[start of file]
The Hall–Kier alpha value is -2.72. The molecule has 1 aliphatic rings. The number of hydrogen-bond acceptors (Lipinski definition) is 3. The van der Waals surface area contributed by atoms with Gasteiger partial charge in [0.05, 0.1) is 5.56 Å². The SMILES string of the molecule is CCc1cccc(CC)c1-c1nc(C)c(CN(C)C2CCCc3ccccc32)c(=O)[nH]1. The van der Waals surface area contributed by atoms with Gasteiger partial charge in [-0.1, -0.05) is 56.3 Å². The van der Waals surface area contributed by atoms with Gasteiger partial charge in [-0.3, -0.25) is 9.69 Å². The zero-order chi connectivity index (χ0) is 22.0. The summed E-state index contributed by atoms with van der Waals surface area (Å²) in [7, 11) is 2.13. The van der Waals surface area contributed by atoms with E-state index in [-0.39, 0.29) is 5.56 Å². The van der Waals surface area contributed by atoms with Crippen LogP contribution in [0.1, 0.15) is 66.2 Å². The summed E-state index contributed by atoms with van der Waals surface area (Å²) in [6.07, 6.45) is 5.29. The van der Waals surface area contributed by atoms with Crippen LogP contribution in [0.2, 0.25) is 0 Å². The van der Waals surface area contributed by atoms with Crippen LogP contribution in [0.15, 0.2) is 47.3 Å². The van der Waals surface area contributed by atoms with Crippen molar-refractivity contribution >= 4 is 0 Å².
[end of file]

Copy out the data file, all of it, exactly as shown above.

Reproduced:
The Hall–Kier alpha value is -2.72. The molecule has 1 aliphatic rings. The number of hydrogen-bond acceptors (Lipinski definition) is 3. The van der Waals surface area contributed by atoms with Gasteiger partial charge in [0.05, 0.1) is 5.56 Å². The SMILES string of the molecule is CCc1cccc(CC)c1-c1nc(C)c(CN(C)C2CCCc3ccccc32)c(=O)[nH]1. The van der Waals surface area contributed by atoms with Gasteiger partial charge in [-0.1, -0.05) is 56.3 Å². The van der Waals surface area contributed by atoms with Gasteiger partial charge in [-0.3, -0.25) is 9.69 Å². The zero-order chi connectivity index (χ0) is 22.0. The summed E-state index contributed by atoms with van der Waals surface area (Å²) in [7, 11) is 2.13. The van der Waals surface area contributed by atoms with E-state index in [-0.39, 0.29) is 5.56 Å². The van der Waals surface area contributed by atoms with Crippen LogP contribution in [0.1, 0.15) is 66.2 Å². The summed E-state index contributed by atoms with van der Waals surface area (Å²) in [6.07, 6.45) is 5.29. The van der Waals surface area contributed by atoms with Crippen LogP contribution in [0.2, 0.25) is 0 Å². The van der Waals surface area contributed by atoms with Crippen LogP contribution in [0.15, 0.2) is 47.3 Å². The van der Waals surface area contributed by atoms with Crippen molar-refractivity contribution >= 4 is 0 Å².